Convicted Brooklyn ‘Bling Bishop’ sent to jail for violating bond ahead of sentencing in fraud case

Bling Bishop Lamor Whitehead
“Bling Bishop” Lamor Whitehead was ordered jailed on Monday for violating the conditions of his pre-sentencing bond.
File Photo by Lloyd Mitchell

Convicted fraudster Lamor Whitehead, better known as the “Bling Bishop” of Brooklyn, was ordered to jail on Monday for violating the terms of his pre-sentencing bond.

Whitehead, whose nickname comes from his affinity for flashy jewelry, expensive suits, and luxury cars, was remanded to federal custody on May 20 by Judge Lorna G. Schofield of the Southern District of New York, a spokesperson for SDNY confirmed.

The spokesperson, Nicholas Biase, said Whitehead was jailed because the attempted extortion charge he was convicted of was “considered a crime of violence for [the] purposes of bail.”

This month, prosecutors sought to put the bombastic bishop behind bars for allegedly flashing sealed court documents to his followers in an April video posted on social media. Whitehead’s defense team had countered that he thought the documents were unsealed upon his conviction, the New York Post reported.

Biase confirmed that the judge declared Whitehead violated his bail by displaying the documents.

Whitehead is well known for his taste for flashy bling, expensive suits, and luxury cars.File Photo by Dean Moses

Whitehead’s lawyer Dawn Florio told amNewYork Metro that the bishop plans to appeal the ruling and “continue to fight for the truth.”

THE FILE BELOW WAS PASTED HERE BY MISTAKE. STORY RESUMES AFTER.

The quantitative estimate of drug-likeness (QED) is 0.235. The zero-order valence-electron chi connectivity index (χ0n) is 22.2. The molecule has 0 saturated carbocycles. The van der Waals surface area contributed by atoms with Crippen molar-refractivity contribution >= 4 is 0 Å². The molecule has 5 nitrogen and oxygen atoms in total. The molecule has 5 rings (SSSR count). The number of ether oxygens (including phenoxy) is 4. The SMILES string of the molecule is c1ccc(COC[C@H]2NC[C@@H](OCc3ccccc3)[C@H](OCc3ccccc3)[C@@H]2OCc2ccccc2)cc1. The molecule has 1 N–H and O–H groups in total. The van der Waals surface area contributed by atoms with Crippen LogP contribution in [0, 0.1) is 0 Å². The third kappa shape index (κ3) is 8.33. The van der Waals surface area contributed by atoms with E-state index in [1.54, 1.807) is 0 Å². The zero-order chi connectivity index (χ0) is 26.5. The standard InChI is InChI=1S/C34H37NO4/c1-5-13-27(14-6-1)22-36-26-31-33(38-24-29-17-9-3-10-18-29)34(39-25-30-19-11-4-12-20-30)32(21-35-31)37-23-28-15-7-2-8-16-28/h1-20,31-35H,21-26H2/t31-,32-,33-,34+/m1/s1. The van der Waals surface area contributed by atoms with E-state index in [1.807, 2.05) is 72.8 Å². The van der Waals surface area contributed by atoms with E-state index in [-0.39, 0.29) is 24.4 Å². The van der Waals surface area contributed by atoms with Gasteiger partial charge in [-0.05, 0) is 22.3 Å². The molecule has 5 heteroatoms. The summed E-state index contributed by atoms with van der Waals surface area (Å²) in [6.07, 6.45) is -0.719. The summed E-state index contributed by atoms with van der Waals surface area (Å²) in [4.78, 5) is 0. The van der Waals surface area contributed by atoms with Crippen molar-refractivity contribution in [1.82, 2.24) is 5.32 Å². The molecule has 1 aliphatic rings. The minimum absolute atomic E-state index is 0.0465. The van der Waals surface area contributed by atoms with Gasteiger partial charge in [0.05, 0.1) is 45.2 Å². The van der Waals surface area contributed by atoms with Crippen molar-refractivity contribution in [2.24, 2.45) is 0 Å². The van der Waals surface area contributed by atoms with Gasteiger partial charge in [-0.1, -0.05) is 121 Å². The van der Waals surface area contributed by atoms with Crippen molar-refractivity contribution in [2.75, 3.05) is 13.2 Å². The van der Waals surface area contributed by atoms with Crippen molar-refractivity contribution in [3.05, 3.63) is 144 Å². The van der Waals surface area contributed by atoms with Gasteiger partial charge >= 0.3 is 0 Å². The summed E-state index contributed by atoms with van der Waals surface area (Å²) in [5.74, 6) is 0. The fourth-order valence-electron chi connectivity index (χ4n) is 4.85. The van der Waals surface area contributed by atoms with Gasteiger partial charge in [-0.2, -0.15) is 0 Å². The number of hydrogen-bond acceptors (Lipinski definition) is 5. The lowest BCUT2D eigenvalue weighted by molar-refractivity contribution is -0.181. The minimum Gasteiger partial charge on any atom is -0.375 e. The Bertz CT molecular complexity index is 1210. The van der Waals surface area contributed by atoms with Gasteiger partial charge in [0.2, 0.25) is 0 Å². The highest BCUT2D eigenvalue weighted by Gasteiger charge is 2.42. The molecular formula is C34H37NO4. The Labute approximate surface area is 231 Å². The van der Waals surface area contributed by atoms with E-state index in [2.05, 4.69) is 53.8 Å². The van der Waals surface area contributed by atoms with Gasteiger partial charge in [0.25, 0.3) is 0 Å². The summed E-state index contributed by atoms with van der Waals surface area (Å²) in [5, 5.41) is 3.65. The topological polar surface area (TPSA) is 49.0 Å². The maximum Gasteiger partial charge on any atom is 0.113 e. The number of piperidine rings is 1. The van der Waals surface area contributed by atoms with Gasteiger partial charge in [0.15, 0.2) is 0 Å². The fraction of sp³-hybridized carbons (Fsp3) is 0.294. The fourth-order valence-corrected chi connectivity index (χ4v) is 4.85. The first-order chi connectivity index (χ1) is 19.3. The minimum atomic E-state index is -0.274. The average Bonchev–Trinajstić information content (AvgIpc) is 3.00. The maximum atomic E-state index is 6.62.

“We are deeply saddened by Judge Lorna G. Schofield’s decision to remand Bishop Lamor Miller Whitehead. While we respect the court’s authority, we firmly believe in Bishop Whitehead’s innocence and are committed to pursuing justice on his behalf,” said Florio. “We have full faith in the legal process and are confident that justice will ultimately prevail.”

The flamboyant preacher was convicted in March on charges he swindled a parishioner at his Canarsie parish out of her $90,000 life savings, which he said he would use to help buy her a house but instead spent on luxury items at Louis Vuitton and Foot Locker. A jury also found him guilty of attempting to extort a Bronx businessman out of $500,000 by lying about his closeness to Mayor Eric Adams — with whom he nonetheless shared a close relationship — and lying to the FBI about possessing a second cell phone.

Whitehead could face up to 85 years behind bars when he is sentenced in July.

Once a candidate for Brooklyn borough president, Whitehead burst into the public eye when he attempted to negotiate the surrender of a man accused of murdering someone on the Q train in 2022, ultimately failing to do so. Later that summer, he was robbed of $1 million in jewelry during a livestreamed sermon at his Canarsie parish.

Two men were hit with federal robbery charges for the plunder. A third alleged co-conspirator was shot and killed during a standoff with law enforcement at a New Jersey motel. Whitehead was arrested on the unrelated federal charges a few months later.

Whitehead, the extravagant pastor of Leaders of Tomorrow International Ministries, contended he is innocent — claiming that the feds targeted him to make him turn state’s witness against Mayor Adams.

This would not mark Whitehead’s first foray into incarceration, having previously done five years at Sing Sing for identity theft charges.

This story was updated at 7:30 p.m. on May 20, 2024 with a statement from Whitehead’s lawyer Dawn Florio.